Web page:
The Egotist Interviews: Felix Sockwell

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A native of Texas, Felix Sockwell began his career in advertising with stints at DDB and the Richards Group (Dallas), before moving on to San Francisco and a chance meeting with advertising potentate Brian Collins. “I guess the meeting went well,” laughs Sockwell. “Next thing, Collins and I had jetted to New York and were starting up this new design component at Ogilvy & Mather called The Brand Integration Group. 14-hour days, it was a meat grinder but it paid off.”

After a year Sockwell opened his own office (in 1998) and has since been working in NY and Maplewood, NJ, where he lives with his wife, two kids and dog named Kitty.

Getting his studio up and running after leaving Ogilvy was tough. However, luck intervened when Sockwell snagged a big account from Paula Scher – the LeParker Meridian Hotel on 57th street. “I worked with them for a year doing all of their design materials. That paid the bills until I began getting steadier editorial jobs.” Nowadays his work ranges from editorial illustration to logo and icon design to advertising and packaging for a number of tasty clients, including Herman Miller, Sony, Amex,, The New York Times and he has just finished icons for Apple‘s new iPhone.

Like many of his contemporaries Sockwell sees design as a collaborative process – not only between him and his clients but with other designers as well. In recent years he has teamed up on a number of projects with various designers, including Stefan Sagmeister, Nicholas Blechman, Thomas Fuchs, Christoph Niemann and James Victore.

Sockwell is savvy, clever and opinionated (the work he does for the New York Times Op Ed page attests to that). And he’s concerned about the societal effects of his work.“Although I do a lot of political messaging, I’ve come to realize that my function as a designer is largely service-oriented. That’s OK as long as the brands I’m developing are good public citizens. Many aren’t. For instance, I did some illustration work for a law firm some years ago. Later, I found out the firm employed Jack Abramoff (former lobbyist who is now in prison for corruption) and was legal counsel to George Bush in the 2000 election. Ouch. That was my wake-up call. Since then I’ve been careful to research my clients more thoroughly.”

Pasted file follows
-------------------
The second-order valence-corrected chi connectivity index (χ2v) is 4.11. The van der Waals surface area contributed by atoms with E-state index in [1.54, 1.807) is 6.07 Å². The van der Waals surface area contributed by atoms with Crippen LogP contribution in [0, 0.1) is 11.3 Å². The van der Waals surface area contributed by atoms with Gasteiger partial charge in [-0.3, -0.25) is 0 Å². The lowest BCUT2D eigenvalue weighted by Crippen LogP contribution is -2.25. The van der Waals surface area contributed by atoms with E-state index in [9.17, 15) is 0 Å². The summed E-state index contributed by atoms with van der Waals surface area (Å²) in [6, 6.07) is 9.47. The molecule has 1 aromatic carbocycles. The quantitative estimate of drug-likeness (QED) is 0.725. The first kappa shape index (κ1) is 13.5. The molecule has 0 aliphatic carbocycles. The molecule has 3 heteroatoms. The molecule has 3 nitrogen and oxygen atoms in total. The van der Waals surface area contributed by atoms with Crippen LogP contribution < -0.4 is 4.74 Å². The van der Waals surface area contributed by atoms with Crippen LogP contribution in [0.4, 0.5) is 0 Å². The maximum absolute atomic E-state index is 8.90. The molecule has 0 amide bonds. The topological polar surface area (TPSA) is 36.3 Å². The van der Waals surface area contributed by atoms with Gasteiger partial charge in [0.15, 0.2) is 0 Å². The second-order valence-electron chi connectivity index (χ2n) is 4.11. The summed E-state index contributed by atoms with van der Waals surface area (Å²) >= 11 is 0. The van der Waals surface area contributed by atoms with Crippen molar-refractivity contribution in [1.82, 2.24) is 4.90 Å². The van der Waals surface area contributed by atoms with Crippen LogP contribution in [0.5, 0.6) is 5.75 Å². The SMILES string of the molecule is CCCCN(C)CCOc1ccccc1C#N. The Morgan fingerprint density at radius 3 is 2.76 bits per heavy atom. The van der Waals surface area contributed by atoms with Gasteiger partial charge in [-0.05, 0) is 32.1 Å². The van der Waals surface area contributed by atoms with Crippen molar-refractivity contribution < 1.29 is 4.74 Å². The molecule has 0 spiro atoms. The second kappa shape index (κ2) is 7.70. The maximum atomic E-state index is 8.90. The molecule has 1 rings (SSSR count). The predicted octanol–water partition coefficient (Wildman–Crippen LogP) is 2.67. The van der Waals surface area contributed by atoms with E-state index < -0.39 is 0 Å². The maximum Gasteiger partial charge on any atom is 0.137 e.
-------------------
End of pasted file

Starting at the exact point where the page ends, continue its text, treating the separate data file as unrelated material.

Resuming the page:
>>Felix’s bio has been excerpted from the publication Novum.

Q: Your portfolio is heavily political. Have you purposefully sought out clients of the activist persuasion, or did it just happen?

A: Really? Heavily Political? I do a good amount of work for the NYTimes but I’ve never been involved in a campaign or political identity. OK, that’s a lie. I did just wrap the redesign for Ralph Nader’s Public Citizen and I was careened into the identity brick wall that is the ACLU (and I certainly chastised them after on my website). As far as seeking certain clients out? No. I pretty much take anyone who seems nice over the phone and pays in USD. The final political remark I will make is that yes, I’ve worked for George Bush’s people too. But I’ll save that juicy tidbit for tonight’s show.

Q: Do you feel designers have a duty to participate in social and political causes?